Inquire beforehand whether the person performing the service is actually a dermatologist or a qualified therapist: More often than not, therapists do most of the work under the supervision of a qualified skin doctor. To curtail unnecessary risks, especially with the more delicate procedures involving chemical treatments, “ask the physician if he or she is an accredited member of a Dermatological Society. Better to be safe than permanently scarred and sorry!

Prepare adequately

Don’t hesitate to ask questions, especially during the initial consultation, about what to expect and how you should get ready for treatment. For instance, IPL (intensed pulsed light) or laser hair removal should not be performed on patients with a history of keloid scarring or hypersensitivity to bleaching agents; prior to this kind of treatment, use sunscreen, and do not wax or pluck the area for a period of four weeks before undergoing IPL. It’s best to avoid consuming alcohol prior to Botox sessions. For any skin treatment, spot tests must be performed to avoid allergic reactions.

The plethora of available services, the convenience of location, and the relative affordability of treatments are reasons why customers stream into these beauty centers. For the beauty industry, the one-stop shop mall phenomenon appears to be working in its favor. Hand-in-hand with their proliferation must be regulation of the industry to protect consumers, by ensuring treatment procedures are kosher and establishments are manned by qualified professionals.

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WHAT’S ON THE MENU?

Most medical spa services are conveniently brief in duration to be comfortably accommodated in a mall rat’s schedule:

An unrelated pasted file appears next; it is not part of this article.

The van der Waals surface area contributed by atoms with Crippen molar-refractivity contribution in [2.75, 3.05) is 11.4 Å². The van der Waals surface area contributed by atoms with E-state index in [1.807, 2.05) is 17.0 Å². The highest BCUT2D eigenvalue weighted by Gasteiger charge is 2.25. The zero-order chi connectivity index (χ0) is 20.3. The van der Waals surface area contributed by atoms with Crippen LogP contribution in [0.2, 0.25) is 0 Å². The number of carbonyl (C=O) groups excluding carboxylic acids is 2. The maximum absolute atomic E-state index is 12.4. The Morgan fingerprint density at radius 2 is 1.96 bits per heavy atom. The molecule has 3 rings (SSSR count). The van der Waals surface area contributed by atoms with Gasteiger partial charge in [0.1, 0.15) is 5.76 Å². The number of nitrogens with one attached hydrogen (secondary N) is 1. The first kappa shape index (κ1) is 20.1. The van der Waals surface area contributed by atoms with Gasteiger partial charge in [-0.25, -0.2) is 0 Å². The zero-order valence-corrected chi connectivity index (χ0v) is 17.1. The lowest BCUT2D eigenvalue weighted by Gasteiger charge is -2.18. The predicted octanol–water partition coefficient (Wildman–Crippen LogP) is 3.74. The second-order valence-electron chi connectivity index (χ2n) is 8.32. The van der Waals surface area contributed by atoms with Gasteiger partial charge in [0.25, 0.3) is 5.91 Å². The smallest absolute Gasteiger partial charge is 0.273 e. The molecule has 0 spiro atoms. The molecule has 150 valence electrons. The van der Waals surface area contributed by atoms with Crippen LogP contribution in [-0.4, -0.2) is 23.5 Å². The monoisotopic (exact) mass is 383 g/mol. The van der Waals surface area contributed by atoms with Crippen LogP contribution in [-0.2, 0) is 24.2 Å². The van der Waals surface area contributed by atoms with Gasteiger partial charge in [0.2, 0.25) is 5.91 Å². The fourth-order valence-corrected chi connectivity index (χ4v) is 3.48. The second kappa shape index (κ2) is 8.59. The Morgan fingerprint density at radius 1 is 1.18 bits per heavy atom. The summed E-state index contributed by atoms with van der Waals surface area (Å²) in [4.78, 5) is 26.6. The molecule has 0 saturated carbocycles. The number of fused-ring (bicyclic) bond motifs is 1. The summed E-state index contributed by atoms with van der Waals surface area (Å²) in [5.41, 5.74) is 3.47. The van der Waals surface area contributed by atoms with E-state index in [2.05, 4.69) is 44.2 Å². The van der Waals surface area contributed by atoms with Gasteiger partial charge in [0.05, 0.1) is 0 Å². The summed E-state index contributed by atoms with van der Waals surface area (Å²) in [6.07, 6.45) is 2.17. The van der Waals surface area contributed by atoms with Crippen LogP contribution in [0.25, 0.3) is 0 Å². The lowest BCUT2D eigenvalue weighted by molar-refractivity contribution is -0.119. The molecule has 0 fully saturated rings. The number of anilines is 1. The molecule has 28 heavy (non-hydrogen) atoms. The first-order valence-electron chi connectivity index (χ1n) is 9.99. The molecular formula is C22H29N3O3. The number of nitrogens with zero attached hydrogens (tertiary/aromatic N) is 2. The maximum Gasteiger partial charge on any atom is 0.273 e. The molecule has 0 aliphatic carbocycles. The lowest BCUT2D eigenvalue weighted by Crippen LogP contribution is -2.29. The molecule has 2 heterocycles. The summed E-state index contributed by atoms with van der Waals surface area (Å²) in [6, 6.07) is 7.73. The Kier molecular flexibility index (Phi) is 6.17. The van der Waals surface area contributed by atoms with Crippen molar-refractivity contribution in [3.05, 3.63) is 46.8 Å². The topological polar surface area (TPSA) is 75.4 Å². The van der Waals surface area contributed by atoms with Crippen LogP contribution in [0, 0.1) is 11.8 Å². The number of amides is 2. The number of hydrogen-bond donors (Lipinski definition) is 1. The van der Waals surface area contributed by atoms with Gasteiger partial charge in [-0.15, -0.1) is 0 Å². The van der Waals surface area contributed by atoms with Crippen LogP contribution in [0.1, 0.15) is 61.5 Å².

Botox treatment session (single)

Botox involves a non-surgical injection that temporarily reduces or eliminates frown lines, forehead creases, crow’s feet near the eyes and thick bands around the neck. Duration is 10 minutes (although a series of sessions is normally required), with costs to be determined upon consultation with a dermatologist, who should administer the injection (how many units depends on the assessment of your dermatologist).


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Pimple injections

...using Kenacort (an antibodies-inflammatory steroid) are quick, and inexpensive, so too with wart removal.

Microdermabrasion or power peel

...is an intense exfoliation process that rejuvenates skin using a special buffing instrument; takes around 30 to 45 minutes.

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Acupuncture

...to alleviate joint and other pains, takes around 40 minutes, roughly the same amount of time as a basic facial.

Facials

More complex facials, such as those that offer deep cleansing, skin whitening, collagen and eyebag treatments, take up to an hour and a half.

Others

Wax hair removal, laser hair removal (minimum of 4 sessions, depending on assessment), lip and eyebrow tattooing, dandruff and falling hair treatment, skin peeling, and skin whitening and body bleaching. And if you like to pamper yourself after a long, hard day of shopping, almost all beauty centers offer a range of body massage services, as well as skin toning, rehydrating, and detoxifying body scrubs and wraps.